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When solving non-linear equations via Newton's method, load increments are often used to improve convergence. In mechanics for example, if the final load in 90N, one could choose 3 load steps of 30N each. At each load step several Newton iteration are used until convergence, and the final converged result is used as the guess for the next load step. What I do not understand is why at the intermediate load steps, convergence is needed and not just for the final load step? Why not take just one or two iterations at each load step (where the change in the solution is significant) and use that as the initial guess for the next one.



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To answer completely, one should know what is the application that you have in mind and if there is any specific convergence result for the Newton method.

But, in general, I think that you are right: solving an inexact model to full precision is not needed. If you are solving an inexact problem $P'$ whose solution $x'$ is at distance $d$ from the solution $x$ to the true problem $P$, then it is useless to determine $x'$ more precisely than within a radius $O(d)$. However, a good deal of error analysis is required to determine precisely how much imprecise you can be in solving the intermediate problems.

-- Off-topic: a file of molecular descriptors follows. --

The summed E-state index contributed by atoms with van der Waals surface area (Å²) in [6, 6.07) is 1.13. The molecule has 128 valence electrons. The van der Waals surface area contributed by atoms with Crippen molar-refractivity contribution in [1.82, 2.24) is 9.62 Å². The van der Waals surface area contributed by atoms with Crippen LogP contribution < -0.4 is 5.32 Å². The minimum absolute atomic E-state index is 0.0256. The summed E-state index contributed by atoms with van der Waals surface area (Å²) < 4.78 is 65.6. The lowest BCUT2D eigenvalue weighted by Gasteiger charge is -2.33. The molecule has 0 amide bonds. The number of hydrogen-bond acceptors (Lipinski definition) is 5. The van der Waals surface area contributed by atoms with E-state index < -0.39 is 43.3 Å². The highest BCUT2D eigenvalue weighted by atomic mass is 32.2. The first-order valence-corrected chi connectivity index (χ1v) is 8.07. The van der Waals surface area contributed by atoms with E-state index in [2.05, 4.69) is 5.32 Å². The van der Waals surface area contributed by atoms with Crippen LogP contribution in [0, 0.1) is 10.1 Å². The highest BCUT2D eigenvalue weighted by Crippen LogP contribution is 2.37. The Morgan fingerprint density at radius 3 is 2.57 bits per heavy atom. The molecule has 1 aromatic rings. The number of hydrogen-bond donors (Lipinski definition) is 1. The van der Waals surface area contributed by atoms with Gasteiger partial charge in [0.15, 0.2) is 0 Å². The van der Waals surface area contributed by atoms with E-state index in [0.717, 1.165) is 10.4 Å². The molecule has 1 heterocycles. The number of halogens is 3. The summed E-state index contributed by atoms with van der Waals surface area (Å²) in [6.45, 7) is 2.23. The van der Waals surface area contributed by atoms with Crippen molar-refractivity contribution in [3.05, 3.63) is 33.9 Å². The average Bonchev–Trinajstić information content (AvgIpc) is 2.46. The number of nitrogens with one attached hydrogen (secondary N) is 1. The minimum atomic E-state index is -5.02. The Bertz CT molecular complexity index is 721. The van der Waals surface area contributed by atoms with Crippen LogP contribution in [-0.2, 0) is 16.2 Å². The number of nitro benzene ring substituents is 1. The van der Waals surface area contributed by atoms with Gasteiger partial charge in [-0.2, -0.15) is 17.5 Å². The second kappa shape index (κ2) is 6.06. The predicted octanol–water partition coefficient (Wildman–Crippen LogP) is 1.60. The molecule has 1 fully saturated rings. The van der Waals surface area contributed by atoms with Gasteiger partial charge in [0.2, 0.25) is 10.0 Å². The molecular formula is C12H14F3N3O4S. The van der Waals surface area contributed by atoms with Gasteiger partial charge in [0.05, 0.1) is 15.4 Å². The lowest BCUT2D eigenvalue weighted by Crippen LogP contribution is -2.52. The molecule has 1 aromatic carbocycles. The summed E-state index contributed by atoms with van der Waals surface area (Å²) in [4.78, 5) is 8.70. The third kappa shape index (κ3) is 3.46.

Of course this is only needed if you wish to prove things in a rigorous setting (and if your problem allows it): if, as it often happens in engineering, the approach is "run Newton, cross fingers and it will converge to the solution", then all these strategies are just heuristics, too, and nothing more precise can be proved.

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Thanks Fredrico. I am just pretty sure that I have seen somewhere that the convergence in the intermediate stages is important (and I think this is done in practice too), and I could not find a good explaition. Regarding the application, well it is related to structural mechanics, where loads often need to be applied incremetally to get convergence. – Uri Jul 27 '12 at 20:33

Could I ask one question, what's the meaning of load increment? I have used Wiki to search load increment, but there's no answer. Can you offer some derivations and explanations of this terminology?

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I'll try to give an example: Say you have a fishing rod, and you want to see how it bends as a function of the weight if the fish. So, if the fish weights 10 kg, you would start the analysis with a 1 kg weight, get a converged solution, and use that as an initial guess for a 2kg weight (i.e. 1 kg increments). You proceed with this procedure until you reach 10 kgs. – Uri Jul 27 '12 at 11:40

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